Five actions that will save your marriage by DR MICHAEL MOSLEY

Most couples who get married hope to live happily ever after, yet the brutal reality is that more than 40 per cent of modern marriages end in divorce.
Fortunately, there are scientifically proven ways to protect your relationship.

On a more positive note, Dr also has recommendations for couples to work on for a happy marriage. They include:

1 Nurturing your mutual fondness and admiration. This means doing things such as genuinely celebrating the other person’s successes and commiserating with their failures. When your partner tells you about their day, look up; engage. Gottman found that couples who put a positive spin on their marriage were far more likely to stick together.

2 Turn towards each other. We regularly make what Gottman calls ‘bids’ for our partner’s attention. This might mean reading something you find amusing out loud from the newspaper or pointing to something interesting out of the window. How your partner responds is important. Turning towards you and saying something like ‘That’s interesting’ is good. Ignoring them or saying ‘Stop droning on’ is clearly bad.

In his studies, Gottman found it was the couples who turned towards each other at least 90 per cent of the time who were still married six years later. Those who did so less than a third of the time were soon in trouble.

3 Build love maps. This sounds very American but what it really means is, take an interest in your partner’s world. Remember and celebrate important events in each other’s lives. Remember what their friends are called. Know each other’s goals, worries and hopes.

4 Be kind to each other. Kindness is the other side of contempt. It is getting up and helping with the cooking, when asked, even if you are feeling shattered. It is resisting the urge, when you having a row, to say something destructive.

5 Solve your solvable problems. Gottman says you shouldn’t let problems fester, but get them out there when both of you are in a positive frame of mind. This almost always involves compromise and being tolerant of each other’s faults.

Getting married is not the be-all-and-end-all. Plenty of people choose to stay single and, despite claims to the contrary, there is no great evidence that being married confers unique benefits. That said, I do thoroughly recommend it.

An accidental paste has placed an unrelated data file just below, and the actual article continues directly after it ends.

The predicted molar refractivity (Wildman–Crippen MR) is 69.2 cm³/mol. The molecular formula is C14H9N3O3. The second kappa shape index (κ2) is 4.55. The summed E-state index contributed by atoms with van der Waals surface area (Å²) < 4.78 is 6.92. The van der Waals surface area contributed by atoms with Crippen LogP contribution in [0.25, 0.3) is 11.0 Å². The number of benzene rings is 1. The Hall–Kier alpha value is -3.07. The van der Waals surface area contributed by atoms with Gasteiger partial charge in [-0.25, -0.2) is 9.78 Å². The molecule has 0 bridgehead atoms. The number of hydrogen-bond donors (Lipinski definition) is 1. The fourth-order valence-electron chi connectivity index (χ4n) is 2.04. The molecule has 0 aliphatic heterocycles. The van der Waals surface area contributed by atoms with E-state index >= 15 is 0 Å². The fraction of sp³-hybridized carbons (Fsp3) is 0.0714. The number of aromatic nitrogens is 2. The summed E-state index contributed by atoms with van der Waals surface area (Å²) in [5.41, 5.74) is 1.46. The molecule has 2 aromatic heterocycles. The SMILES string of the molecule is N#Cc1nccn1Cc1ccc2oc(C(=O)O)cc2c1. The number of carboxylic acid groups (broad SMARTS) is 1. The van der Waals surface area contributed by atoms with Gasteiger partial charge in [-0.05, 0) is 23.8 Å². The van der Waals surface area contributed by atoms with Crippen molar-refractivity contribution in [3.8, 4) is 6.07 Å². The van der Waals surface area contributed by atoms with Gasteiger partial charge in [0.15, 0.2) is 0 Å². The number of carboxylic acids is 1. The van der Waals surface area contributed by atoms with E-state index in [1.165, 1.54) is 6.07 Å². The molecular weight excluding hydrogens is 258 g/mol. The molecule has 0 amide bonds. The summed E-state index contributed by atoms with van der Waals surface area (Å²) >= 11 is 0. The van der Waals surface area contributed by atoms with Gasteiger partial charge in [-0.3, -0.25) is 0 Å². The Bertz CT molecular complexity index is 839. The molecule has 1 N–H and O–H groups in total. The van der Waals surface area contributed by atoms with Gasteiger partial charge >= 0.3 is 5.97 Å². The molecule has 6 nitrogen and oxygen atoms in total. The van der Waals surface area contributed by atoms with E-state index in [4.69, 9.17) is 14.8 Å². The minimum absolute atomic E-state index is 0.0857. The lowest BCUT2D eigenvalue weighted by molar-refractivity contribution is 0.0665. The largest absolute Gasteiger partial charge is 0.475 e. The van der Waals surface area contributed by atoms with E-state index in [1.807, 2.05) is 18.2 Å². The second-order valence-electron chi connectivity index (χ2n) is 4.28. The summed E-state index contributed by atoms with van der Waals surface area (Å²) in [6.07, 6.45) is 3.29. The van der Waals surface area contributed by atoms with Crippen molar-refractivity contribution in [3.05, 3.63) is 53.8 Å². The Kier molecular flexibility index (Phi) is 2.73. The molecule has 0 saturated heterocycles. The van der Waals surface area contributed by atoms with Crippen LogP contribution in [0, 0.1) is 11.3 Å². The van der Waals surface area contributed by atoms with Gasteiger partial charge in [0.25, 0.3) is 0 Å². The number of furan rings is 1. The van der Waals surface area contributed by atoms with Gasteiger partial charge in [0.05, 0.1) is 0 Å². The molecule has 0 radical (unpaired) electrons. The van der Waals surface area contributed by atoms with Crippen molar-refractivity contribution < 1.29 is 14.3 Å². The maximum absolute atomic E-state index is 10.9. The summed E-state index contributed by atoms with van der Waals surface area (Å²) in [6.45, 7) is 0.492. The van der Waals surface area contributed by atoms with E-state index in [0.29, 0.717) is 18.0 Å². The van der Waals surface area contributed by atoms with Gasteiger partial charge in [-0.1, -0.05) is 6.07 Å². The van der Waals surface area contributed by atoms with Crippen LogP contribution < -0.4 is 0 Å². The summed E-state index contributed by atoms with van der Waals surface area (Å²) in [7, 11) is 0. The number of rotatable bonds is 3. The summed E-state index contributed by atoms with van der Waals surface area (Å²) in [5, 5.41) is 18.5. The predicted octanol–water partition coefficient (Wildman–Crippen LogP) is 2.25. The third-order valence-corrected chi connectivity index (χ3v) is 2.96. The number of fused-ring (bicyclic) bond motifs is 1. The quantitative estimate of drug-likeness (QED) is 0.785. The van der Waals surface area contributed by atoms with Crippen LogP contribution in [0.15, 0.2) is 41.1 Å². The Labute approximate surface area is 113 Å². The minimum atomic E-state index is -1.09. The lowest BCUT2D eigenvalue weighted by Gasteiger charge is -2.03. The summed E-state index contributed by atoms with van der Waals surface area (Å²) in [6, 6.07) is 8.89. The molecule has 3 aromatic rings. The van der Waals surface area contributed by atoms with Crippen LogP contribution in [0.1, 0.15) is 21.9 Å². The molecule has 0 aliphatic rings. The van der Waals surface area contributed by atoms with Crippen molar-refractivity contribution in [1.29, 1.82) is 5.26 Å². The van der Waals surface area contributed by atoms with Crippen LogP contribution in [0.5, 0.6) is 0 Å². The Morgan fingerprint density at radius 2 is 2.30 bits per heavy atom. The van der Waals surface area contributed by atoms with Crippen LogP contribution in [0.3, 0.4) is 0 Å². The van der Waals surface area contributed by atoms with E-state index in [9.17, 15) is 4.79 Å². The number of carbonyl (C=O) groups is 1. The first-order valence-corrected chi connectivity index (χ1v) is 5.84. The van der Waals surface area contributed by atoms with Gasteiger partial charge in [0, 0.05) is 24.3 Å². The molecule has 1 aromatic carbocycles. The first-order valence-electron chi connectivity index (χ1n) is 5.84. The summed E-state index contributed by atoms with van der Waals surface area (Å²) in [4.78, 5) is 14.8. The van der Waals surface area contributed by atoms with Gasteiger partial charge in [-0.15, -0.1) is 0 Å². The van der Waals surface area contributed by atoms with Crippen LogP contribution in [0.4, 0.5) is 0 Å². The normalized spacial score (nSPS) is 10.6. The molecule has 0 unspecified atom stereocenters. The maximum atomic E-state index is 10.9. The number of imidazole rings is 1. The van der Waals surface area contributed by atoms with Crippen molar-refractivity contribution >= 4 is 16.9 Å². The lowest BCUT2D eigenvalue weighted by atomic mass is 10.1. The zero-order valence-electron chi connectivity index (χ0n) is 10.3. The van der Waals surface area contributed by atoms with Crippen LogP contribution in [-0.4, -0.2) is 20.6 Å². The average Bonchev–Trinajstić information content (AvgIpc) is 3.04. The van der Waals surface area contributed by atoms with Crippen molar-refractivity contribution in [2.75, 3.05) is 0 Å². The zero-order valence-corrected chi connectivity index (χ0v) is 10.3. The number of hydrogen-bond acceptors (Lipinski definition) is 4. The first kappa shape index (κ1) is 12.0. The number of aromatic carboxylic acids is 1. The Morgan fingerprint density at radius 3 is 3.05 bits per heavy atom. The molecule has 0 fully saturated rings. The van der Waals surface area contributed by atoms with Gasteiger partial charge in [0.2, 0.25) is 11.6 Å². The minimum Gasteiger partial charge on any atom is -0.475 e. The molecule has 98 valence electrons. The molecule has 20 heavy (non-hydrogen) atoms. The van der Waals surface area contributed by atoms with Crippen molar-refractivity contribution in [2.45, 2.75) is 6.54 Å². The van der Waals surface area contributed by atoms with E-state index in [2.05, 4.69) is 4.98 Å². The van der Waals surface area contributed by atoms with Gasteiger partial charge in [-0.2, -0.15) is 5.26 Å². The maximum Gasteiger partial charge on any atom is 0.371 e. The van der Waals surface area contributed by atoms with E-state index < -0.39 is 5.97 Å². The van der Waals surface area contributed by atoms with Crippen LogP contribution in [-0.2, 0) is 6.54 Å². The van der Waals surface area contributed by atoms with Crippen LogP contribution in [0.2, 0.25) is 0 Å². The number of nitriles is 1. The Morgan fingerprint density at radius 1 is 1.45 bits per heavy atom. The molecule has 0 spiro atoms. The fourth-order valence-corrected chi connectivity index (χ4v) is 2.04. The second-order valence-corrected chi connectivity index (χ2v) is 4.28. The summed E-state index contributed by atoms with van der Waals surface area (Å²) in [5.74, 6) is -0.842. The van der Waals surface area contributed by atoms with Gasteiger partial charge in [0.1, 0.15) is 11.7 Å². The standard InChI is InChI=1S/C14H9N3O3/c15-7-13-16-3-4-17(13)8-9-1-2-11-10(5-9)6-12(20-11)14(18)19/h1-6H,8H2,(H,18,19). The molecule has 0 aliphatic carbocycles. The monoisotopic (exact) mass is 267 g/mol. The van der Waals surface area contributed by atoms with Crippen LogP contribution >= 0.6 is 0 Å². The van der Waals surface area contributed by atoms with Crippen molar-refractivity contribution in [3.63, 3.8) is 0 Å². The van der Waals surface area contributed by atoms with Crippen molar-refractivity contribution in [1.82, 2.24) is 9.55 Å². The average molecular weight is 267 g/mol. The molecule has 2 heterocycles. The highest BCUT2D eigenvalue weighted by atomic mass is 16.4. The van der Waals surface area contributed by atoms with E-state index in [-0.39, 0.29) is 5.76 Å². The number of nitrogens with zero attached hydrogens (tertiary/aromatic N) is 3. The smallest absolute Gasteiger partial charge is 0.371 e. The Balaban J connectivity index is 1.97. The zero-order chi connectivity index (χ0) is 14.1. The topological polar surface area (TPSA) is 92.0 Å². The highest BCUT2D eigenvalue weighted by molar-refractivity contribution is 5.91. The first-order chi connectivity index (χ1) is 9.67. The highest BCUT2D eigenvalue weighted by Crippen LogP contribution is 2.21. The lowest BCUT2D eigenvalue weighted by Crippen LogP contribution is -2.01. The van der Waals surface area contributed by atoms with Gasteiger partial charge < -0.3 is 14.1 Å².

One of the more surprising ways of predicting whether a couple will stay married is by studying the way they smile – because it turns out it can be a real giveaway about your true feelings. There are basically two types of smile, a genuine one and a fake one. The genuine one, called the Duchenne smile, is named after a French doctor who 200 years ago studied facial expressions.

A Duchenne smile involves the contraction of two sets of muscles: the zygomaticus major, which raises the corners of your mouth, and the orbicularis occuli, the ring of muscle around your eye sockets. A genuine smile activates both, so that the corners of your mouth turn up and your eyes crinkle.

A fake ‘Say Cheese’ smile, on the other hand, normally just involves the zygomaticus major, which, unlike the orbicularis occuli, is under voluntary control.

Based on studying smiles, psychologists have created something called FACS, the Facial Coding System, which they use to measure the intensity and genuineness of a smile. So what does this have to do with marriage? Well, in a study done in 2001, psychologists from the University of California asked a group of women, then in their 50s, to fill in questionnaires about their relationships and how happy they were with life.





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